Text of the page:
Apr 04, 2023

4 Things Preventing Repair Shop Owners From Building a Community

4 Things Preventing Repair Shop Owners From Building a Community

As the great Bon Jovi once said, “No shop is an island.”

Well, okay. He didn’t say that exactly. Also, it wasn’t his quote to start with; it’s actually the poet John Donne.

(Editor’s Note: Suz, I swear you’ve started an article like this before.)

Chill, dude, I’m just reaching my segue.

Alas, despite the best efforts of Jon and John, many shops are islands. For a variety of reasons, many diesel repair shop owners wind up somewhat isolated from each other. Instead of building a community to help and support their fellows, they end up hunkered down in the back office, or wrenching in the bay, or just keeping to themselves.

Why is this? Why isn’t there a larger community of diesel shop owners? Why aren’t these guys all hanging out on the weekends, helping each other out with tough issues or at least buying each other beers?

Naturally, we decided to investigate.

We found there are four reasons why shop owners may keep to themselves. Well…there’s more than that, but there are four big ones. Strap in, everyone—let’s see what’s up with this industry.


Patrick McKittrick, CEO of Fullbay, thinks there’s an element of wariness behind the reluctance. “Do I really want to help someone compete with me?” he asks, giving voice to a question many shop owners have probably contemplated.

Beyond that, there may be some ingrained notion that asking for help or advice—especially from the competition—makes shop owners a) question their own competence, or b) worry that their competition will question their own competence. No one wants to look bad in front of the person that might end up, y’know, swiping their work.

Peter Cooper, Director of Operations at Absolute Repair in Iowa, acknowledges there are often personality issues at play. “You’ve got these rough, tough types who think they know best,” he says.

They aren’t going to ask for help. They aren’t going to reach out to their fellow shop owners. “They probably are great mechanics,” he adds. “But just because you’re a good mechanic doesn’t mean you’re a good business owner.”

Which leads us to our third point.

Most business owners, no matter what field they’re in, wind up getting sucked into building and maintaining the business. Repair shop owners in particular are susceptible to this, because they’re often in the middle of things (wrenching) and trying to expand their shop’s reach through sales or marketing. They might think, “Gosh, it’d be swell to see how others are doing it,” but they’re so darn busy it just doesn’t occur to them.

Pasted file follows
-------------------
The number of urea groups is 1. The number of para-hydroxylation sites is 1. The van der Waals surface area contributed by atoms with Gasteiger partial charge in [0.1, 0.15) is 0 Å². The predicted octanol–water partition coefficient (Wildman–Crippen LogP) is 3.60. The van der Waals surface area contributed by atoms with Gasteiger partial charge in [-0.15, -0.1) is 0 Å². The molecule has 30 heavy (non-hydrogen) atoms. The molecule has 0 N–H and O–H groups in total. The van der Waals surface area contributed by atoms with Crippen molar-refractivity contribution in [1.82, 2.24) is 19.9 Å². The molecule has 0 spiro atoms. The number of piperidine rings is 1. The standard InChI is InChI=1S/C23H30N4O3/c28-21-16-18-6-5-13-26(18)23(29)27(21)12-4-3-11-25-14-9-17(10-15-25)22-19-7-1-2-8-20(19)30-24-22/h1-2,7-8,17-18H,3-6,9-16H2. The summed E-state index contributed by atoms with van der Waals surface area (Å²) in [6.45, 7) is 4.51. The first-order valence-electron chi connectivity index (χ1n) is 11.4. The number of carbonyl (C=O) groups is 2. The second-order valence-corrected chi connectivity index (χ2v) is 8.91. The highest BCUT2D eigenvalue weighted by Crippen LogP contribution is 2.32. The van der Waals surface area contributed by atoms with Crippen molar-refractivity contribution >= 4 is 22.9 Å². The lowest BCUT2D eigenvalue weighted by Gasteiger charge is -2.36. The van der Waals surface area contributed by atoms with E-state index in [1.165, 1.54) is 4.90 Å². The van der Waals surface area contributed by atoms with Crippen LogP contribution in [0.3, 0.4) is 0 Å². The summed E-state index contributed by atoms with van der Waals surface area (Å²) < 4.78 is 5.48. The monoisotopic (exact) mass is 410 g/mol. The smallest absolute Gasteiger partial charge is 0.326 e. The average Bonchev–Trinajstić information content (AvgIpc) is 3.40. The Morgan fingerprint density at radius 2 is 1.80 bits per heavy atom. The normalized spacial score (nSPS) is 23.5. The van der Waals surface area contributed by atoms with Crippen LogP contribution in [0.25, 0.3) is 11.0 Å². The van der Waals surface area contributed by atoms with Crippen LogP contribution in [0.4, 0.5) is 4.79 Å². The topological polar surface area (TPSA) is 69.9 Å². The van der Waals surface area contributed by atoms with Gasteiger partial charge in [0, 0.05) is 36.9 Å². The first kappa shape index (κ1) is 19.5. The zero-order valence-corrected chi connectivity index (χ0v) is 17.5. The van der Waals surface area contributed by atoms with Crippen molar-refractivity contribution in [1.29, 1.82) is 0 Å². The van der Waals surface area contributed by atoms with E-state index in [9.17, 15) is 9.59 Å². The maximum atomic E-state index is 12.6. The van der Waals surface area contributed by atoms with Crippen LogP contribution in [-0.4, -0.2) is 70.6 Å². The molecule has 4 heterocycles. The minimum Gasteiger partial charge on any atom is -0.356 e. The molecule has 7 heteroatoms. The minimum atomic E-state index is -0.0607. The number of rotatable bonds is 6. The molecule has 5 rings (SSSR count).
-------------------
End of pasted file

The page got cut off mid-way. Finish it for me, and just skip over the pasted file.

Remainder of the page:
Patrick agrees: “Someone running a shop is so busy that if they’re not intentionally making time to network and build a group,” he says. “It doesn’t just happen on its own.”

A long time ago, there was an association for everything. People would get together, form groups, and boom—instant community. And don’t get us wrong, there are still plenty out there. But we’re not seeing a whole lot of community around repair shop owners in general…and these days, there seems to be some hesitance around forming a group, despite it being easier than ever to, y’know, go on Facebook and put something together.

Facebook—and social media as a whole—may have something to do with that hesitance. Why? The bigger a group gets, the more management it needs. A repair shop owner might be thrilled to hang out virtually with his peers, but he’s not going to want to moderate every post that comes through to make sure no one’s being a jerk.

In other words, it’s a lot of stuff.


But what if a shop owner does want to start building a community, or at least put together a group of people they can vent to? They may not know where to start. Do you take on the responsibility of making sure people play nicely? Do you organize all the meetings? Do you find people on Facebook or LinkedIn, or wander brazenly into the repair shop across town with a cup of coffee and a zerk?

Most of us are aware that expanding beyond your direct network can be…well…intimidating.

“How do you find the people you want to talk to?” Patrick wonders.

That question—okay, and some others—has been a source of inspiration for the Fullbay crew. As technology marches on and vehicles become more complex to perform repairs on, sharing knowledge is going to be what separates the shops that thrive from those that barely survive. We’ve tried to get the ball rolling already on our own by providing tons of free information (via the blog, downloads, webinars, and our fabled State of Heavy-Duty Repair). But all that cool stuff still wasn’t getting people into the same room.

(Well, okay, some people were in the same room during webinars. But like Billy Idol, we wanted more, more, more repair shop owners in one place.)

Enter Diesel Connect.

We wanted to build a space where shop owners could come together, share their knowledge, and just have some fun. Add speakers and some great food and really, it’s just an awesome two days. Sure, you’re paying for food and lodging (if you get a hotel) but we’ve kept costs low because we want everyone to be able to attend. Diesel Connect’s entire purpose is to help repair shop owners (and others in the industry) build out the communities they so richly deserve.

There’s still a few tickets available, so if you’re interested in joining the party, snag yours today!

Suz Baldwin